Table of Contents
- 127-A End Closure
- 127-B Door Edge Cutouts
- 127-C Frame Cutout Limits
- 127-D Electric Strikes & Electric Hinges in Stud Walls
- 127-E Prime Painted Materials Alert
- 127-F Butted Frames Rough Opening Sizes
- 127-G Environmental Considerations Relating to Factory Painted Steel Doors and Frames
- 127-H Water Penetration
- 127-I Grouting Frames in Drywall
- 127-J Back-Coating of Frames
- 127-K Improper Wedges as Hold-Opens
- 127-L Buyer Beware: Steel Doors with Lead-Based Primer
End Closure Location
The steel door industry utilizes a variety of end closure designs in standard doors. The most common are flush type end closures or inverted end closures. The inverted (legs upward) end closures in many cases may create a necessity to reposition the mounting holes for regular arm closures or surface overhead stops/holders. To avoid interference with the “web” of the top end closure channel, mounting screws must be slightly repositioned.
A similar (but less serious) situation could occur when channel-shaped closer reinforcements are inserted into flush type end closures. The additional layers of material or the joint itself could cause “creeping” of the drill bit or tap.
Illustrated below is the consensus of the Steel Door Institute members showing the location of these channel conditions on standard steel doors.
It is suggested that the hardware manufacturer and/or hardware consultant be contacted for resolution of such a conflict.
Door Edge Cutouts
The ability to form a crisp aesthetic cutout in the edge of a steel door, especially in the vicinity of a bend line is directly influenced by the steel thickness and the proximity of the cutout to the bend line. A cutout too close to the bend line will result in a flare out of the cutout area due to unevenly distributed stress along the brake die or roll form rollers.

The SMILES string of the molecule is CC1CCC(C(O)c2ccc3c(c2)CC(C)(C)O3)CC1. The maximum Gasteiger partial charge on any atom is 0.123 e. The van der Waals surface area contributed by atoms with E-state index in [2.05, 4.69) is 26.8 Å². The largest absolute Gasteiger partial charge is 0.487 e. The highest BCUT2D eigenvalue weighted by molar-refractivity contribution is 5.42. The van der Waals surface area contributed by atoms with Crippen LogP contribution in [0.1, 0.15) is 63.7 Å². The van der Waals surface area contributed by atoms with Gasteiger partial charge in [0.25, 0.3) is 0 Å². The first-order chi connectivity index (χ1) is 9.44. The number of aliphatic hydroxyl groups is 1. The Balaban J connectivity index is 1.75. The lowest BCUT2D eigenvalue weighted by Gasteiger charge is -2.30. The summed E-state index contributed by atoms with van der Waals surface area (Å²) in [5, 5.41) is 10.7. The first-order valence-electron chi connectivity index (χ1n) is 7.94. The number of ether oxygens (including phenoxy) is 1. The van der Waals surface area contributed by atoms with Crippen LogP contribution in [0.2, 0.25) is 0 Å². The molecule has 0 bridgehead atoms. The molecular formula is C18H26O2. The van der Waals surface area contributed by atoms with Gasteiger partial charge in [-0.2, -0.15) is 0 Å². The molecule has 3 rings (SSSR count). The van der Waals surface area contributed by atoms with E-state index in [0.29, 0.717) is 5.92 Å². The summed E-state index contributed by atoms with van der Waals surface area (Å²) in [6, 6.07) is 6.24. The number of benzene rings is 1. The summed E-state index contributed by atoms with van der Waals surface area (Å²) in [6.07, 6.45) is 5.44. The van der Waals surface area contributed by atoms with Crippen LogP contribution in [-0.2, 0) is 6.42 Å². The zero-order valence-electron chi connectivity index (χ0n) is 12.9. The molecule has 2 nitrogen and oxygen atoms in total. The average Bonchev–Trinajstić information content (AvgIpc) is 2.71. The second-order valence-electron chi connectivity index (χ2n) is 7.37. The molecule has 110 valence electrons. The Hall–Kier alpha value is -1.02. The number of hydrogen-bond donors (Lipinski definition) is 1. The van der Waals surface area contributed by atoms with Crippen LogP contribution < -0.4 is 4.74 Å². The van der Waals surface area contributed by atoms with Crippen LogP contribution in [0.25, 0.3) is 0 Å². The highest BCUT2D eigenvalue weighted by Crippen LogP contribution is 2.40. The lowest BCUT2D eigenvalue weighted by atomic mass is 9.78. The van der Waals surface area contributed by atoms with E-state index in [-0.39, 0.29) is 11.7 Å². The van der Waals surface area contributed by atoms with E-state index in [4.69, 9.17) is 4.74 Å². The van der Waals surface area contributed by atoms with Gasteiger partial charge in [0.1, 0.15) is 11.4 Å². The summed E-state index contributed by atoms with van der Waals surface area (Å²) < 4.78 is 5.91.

The following illustrations are intended to convey dimensional limitations of the hardware items to be mortised into the edge of 1 3/4″ thick standard steel doors.
Certain lock fronts, concealed hinges, strikes, or electrical devices do not comply with these limitations. The resulting potential for inaccuracy or lack of aesthetics is inherent in the manufacturing processes and is not to be considered a defect.
Tolerances – All values which do not carry specific tolerances or are not marked maximum or minimum shall have the following tolerances: Linear dimensions shall be ± 1/16 in. (1.6 mm). Weight or force shall be ± 2%. Angles shall be ± 2 degrees. Where only minus tolerances are given, the dimensions are permitted to be exceeded at the option of the manufacturers.
Gauge vs. Thickness – While the term ‘gauge’ is no longer common for defining material thickness it is still used to specify doors and frames for ordering purposes. The term ‘thickness’ is used when defining the actual dimension of an item, and the term ‘gauge’ is used in the context of specifying a particular door or frame.
Frame Cutout Limits
The ability to form a crisp aesthetic cutout in steel frames, especially in the vicinity of a bend line is directly influenced by the steel thickness and the proximity of the cutout to the bend line. A cutout too close to the bend line will result in a flare‑out of the cutout area due to unevenly distributed stress along the brake die or roll form rollers.
The following illustration is intended to convey dimensional limitations of the hardware items to be mortised into the face, rabbet or stop of steel frames. Certain concealed hinges, strikes, or electrical devices do not comply with these limitations. The resulting potential for inaccuracy or lace of aesthetics is inherent in the manufacturing processes and is not to be considered a defect.
Electric Strikes & Electric Hinges in Stud Walls
Steel or wood stud drywall constructions methods and frame anchorage could result in interference between the stud and the electric strike or hinge. Notching the stud could result in compromising the stability of the frame and invalidating the fire rating of the opening.